How, with ... the fact that printf itself calls write, is this possible? Is there something that I'm missing?
Yes, there is something that you are missing.
printf doesn't necessarily call
write every time. Rather,
printf buffers its output. That is, it often stores its result in a memory buffer, only calling
write when the buffer is full, or on some other conditions.
write is a fairly expensive call, much more expensive than copying data into
printf's buffer, so reducing the number of
write calls provides a net performance win.
If your stdout is directed to a terminal device, then
write every time it sees a
\n -- in your case, every time it is called. If your stdout is directed to a file (or to
printf calls write only when its internal buffer is full.
Supposing that you are redirecting your output, and that
printf's internal buffer is 4Kbytes, then the first loop invokes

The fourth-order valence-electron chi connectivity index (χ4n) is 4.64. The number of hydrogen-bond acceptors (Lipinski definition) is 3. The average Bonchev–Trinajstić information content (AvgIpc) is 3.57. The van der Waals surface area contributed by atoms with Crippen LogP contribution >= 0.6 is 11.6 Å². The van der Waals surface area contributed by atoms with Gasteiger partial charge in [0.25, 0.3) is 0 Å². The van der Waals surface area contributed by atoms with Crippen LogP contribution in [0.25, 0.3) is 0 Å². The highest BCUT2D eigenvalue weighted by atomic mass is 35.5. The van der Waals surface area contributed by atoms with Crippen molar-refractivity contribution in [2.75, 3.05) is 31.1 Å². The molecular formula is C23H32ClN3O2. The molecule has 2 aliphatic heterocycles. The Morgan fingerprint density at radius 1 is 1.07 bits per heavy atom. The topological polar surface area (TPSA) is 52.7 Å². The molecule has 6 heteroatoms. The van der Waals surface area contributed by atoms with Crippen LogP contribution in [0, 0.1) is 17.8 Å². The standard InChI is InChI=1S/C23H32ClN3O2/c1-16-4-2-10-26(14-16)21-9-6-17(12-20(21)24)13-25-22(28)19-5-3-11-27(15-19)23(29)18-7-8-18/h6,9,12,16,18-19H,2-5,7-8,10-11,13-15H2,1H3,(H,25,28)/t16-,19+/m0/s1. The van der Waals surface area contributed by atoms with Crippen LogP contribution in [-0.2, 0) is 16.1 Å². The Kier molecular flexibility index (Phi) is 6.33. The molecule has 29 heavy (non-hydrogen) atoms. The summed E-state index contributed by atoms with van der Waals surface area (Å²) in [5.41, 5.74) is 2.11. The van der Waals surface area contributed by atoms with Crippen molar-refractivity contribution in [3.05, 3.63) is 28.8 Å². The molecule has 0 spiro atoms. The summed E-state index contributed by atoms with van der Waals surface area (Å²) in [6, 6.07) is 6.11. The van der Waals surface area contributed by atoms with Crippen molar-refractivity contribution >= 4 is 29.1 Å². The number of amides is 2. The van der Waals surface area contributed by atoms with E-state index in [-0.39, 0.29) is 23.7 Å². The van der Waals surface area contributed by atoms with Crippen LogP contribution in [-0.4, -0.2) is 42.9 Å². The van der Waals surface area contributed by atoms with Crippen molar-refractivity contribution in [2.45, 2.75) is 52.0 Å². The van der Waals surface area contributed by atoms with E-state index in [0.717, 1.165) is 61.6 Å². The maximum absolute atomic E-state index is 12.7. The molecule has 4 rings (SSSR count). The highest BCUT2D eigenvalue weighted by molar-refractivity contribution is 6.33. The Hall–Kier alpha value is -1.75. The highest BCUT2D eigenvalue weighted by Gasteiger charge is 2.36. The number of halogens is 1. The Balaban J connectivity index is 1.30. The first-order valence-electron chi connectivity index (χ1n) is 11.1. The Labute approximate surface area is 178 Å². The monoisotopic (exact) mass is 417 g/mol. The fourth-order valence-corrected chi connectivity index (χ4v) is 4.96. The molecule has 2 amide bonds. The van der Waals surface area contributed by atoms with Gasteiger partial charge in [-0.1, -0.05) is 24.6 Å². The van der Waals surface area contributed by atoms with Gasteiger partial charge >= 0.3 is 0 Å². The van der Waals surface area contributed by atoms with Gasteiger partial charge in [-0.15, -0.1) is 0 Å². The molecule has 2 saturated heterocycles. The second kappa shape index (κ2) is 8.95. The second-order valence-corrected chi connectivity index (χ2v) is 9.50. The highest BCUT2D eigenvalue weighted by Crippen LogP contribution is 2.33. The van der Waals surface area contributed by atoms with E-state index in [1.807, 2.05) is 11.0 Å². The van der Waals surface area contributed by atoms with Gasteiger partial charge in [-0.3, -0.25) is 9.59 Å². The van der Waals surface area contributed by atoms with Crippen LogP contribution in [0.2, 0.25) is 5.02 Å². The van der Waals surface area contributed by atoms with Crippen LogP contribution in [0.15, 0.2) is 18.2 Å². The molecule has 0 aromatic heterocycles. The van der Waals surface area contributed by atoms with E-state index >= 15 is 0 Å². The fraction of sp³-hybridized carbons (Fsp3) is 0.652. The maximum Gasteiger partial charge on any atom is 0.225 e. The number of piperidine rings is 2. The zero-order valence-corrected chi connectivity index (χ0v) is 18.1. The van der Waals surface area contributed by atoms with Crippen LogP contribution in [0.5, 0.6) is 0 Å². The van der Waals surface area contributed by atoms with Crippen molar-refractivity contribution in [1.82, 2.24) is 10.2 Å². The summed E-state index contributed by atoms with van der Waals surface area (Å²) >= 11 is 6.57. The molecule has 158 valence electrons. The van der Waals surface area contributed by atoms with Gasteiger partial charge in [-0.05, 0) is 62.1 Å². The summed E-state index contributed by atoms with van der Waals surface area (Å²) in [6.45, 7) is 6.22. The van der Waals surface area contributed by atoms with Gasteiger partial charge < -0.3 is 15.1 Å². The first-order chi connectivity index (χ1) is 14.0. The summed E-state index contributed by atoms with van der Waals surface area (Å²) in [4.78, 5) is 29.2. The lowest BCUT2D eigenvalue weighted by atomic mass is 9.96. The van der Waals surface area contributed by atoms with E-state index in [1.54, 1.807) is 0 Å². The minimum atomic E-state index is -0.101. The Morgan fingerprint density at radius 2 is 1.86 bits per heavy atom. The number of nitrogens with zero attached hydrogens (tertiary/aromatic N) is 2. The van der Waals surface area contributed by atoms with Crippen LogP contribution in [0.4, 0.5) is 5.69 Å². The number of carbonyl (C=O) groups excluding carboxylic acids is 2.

write 3000000 / (4096 / 12) == 8780 times. Your second loop, however, invokes
write 3000000 times.
Beyond the effect of fewer calls to
write, is the size of the calls to
write. The quantum of storage in a hard drive is a sector -- often 512 bytes. To write a smaller amount of data than a sector may involve reading the original data in the sector, modifying it, and writing the result back out. Invoking
write with a complete sector, however, may go faster since you don't have to read in the original data.
printf's buffer size is chosen to be a multiple of the typical sector size. That way the system can most efficiently write the data to disk.
I'd expect your first loop to go much faster than the second.